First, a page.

Is the right to choose wrong? From the Right:

Nicole Jones

Partial-birth abortion is a procedure that medical science has proven is immensely painful for the unborn child. It is usually performed in the third trimester when the child is fully capable of living outside the womb. The child is completely delivered except for the head. Arms, legs and abdomen are outside the mother’s body. Scissors are jammed into the base of the skull, a tube is inserted and the brain is sucked out. The child receives no anesthesia. No medical reasons exist for a partial-birth abortion. The Eighth Amendment outlaws the use of “cruel and unusual punishments.” The Court should uphold the ban on partial-birth abortion, the cruelest of the abortionist’s punishments for a child’s crime of existing.

A “fetus” enjoys limited rights, but not the most basic of all – the right to life. Many states have laws such as the Illinois Wrongful Death Act, which grants an unborn child the status of “personhood” for specific legal purposes. For instance, if a drunk driver were to hit and kill a pregnant woman, he could be charged with a double homicide, one for the mother, the other for the child. Though state laws like these acknowledge an unborn child’s personhood, the federal government can simultaneously uphold a woman’s “right” to abortion. This presents an obvious problem. If a woman is hit by a car on her way to get an abortion, she could charge the driver with “attempted murder” of her unborn child. After winning the lawsuit for the endangerment of her child, the woman could then walk across the street to the abortion clinic and kill the child herself.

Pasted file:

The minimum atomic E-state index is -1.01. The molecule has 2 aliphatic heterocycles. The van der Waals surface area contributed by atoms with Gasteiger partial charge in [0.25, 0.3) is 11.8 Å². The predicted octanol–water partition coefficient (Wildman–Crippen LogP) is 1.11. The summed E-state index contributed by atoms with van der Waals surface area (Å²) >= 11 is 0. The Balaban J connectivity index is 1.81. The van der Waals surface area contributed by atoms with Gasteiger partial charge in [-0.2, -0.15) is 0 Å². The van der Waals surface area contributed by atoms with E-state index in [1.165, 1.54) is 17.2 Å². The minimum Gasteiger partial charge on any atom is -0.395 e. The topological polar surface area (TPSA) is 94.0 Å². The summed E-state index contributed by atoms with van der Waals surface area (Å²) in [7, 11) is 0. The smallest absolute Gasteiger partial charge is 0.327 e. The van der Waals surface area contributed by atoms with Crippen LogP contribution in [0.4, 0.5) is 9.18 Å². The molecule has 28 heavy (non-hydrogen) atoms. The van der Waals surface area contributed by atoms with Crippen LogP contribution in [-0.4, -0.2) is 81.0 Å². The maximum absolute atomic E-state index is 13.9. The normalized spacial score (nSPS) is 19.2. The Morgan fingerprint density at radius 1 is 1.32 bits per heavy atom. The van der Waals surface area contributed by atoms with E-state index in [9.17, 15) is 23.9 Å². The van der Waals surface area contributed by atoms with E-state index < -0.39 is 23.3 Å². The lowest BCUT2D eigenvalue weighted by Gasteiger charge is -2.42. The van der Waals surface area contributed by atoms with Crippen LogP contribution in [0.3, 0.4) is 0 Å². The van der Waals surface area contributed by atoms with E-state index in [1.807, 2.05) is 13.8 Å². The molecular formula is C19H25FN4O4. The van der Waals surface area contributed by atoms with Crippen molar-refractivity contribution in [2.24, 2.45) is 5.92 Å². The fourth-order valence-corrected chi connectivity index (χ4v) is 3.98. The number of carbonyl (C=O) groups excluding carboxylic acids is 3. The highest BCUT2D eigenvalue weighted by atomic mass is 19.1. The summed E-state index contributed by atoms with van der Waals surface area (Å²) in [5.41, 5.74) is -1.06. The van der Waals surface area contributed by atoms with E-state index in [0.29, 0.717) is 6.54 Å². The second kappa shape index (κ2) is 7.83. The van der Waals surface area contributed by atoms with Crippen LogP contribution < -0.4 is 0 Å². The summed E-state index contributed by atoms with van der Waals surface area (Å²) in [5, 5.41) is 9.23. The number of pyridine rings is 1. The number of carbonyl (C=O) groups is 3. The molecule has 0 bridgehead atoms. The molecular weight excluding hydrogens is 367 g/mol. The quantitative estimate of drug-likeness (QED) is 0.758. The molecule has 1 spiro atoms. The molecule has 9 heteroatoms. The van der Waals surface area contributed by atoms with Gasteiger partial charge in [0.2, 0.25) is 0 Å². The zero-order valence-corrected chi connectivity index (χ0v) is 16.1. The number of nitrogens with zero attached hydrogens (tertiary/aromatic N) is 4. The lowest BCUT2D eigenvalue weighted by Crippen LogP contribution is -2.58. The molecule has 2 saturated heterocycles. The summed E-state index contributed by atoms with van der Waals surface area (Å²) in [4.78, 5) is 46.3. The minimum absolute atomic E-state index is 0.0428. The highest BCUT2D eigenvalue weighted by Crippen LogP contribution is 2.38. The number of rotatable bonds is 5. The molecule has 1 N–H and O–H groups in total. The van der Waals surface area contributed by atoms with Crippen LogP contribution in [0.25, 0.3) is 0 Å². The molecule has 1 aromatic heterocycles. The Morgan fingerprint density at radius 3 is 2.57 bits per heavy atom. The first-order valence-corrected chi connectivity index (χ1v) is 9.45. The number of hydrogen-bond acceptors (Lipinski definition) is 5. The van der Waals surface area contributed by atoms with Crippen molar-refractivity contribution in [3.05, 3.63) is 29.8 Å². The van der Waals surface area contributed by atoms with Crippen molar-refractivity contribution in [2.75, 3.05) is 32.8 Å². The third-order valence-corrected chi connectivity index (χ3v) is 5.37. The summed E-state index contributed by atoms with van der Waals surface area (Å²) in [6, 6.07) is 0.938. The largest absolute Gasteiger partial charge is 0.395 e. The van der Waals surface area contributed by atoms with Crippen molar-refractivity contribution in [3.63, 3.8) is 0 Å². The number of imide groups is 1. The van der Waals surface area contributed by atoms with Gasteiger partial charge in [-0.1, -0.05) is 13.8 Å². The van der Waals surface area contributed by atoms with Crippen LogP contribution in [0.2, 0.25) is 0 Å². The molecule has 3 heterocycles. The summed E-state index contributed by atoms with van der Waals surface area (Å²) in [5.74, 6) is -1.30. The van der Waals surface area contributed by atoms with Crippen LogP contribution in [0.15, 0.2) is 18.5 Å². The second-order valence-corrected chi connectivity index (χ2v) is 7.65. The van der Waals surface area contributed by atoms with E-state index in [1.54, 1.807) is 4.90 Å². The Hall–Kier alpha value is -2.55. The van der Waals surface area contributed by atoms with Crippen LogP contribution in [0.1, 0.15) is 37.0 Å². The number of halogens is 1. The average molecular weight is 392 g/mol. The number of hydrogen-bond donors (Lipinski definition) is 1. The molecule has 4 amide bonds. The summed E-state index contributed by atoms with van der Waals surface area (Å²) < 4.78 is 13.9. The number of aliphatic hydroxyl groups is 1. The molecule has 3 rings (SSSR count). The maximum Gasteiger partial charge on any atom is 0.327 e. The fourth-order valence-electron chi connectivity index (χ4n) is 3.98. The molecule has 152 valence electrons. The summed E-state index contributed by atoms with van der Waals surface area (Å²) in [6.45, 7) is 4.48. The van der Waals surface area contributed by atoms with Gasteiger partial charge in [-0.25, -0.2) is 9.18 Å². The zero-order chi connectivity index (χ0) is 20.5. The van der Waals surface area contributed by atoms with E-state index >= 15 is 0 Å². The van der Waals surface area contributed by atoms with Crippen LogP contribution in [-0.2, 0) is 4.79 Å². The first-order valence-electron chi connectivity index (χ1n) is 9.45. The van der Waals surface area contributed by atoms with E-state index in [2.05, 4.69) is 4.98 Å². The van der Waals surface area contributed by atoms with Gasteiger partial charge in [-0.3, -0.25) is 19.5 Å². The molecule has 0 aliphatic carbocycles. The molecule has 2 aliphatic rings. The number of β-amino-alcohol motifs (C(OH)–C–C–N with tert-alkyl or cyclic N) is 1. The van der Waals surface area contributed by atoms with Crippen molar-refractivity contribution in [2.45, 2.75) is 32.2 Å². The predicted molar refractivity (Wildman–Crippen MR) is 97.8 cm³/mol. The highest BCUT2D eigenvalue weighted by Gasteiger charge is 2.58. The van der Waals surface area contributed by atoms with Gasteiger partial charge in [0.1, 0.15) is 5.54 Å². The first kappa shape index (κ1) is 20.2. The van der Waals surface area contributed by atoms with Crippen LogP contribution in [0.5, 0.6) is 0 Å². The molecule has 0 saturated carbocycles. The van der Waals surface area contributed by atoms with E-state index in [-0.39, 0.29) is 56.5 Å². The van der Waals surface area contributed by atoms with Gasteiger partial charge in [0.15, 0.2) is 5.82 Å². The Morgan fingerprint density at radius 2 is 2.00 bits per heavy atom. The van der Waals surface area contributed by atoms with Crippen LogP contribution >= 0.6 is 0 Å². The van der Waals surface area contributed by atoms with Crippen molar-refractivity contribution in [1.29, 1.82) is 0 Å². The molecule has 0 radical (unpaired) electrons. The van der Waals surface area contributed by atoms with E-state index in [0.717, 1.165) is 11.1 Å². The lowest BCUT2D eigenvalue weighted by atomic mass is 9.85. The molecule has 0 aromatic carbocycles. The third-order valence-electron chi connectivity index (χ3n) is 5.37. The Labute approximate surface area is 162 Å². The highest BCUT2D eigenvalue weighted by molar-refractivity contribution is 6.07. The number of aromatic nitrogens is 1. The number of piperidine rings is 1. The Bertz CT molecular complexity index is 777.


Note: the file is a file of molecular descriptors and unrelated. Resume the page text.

Many Americans view abortion as a life and death issue. The debate has always centered on defining what a fundamental right is. While abortion rights’ rhetoric claims that abortion is guaranteed under a “right to privacy” supposedly imbedded in the 14th Amendment, anti-abortion advocates point to Thomas Jefferson’s rights of “Life, Liberty and the pursuit of Happiness,” with an emphasis on “life” as the ancestral right of all. Much like the 1960s debate over the constitutionality of segregation, abortion necessitates passionate protesting and divisive debate because both sides must recognize that this issue is bigger than a right to “privacy.” It’s more than a just women’s right issue. It’s human rights issue of life and death.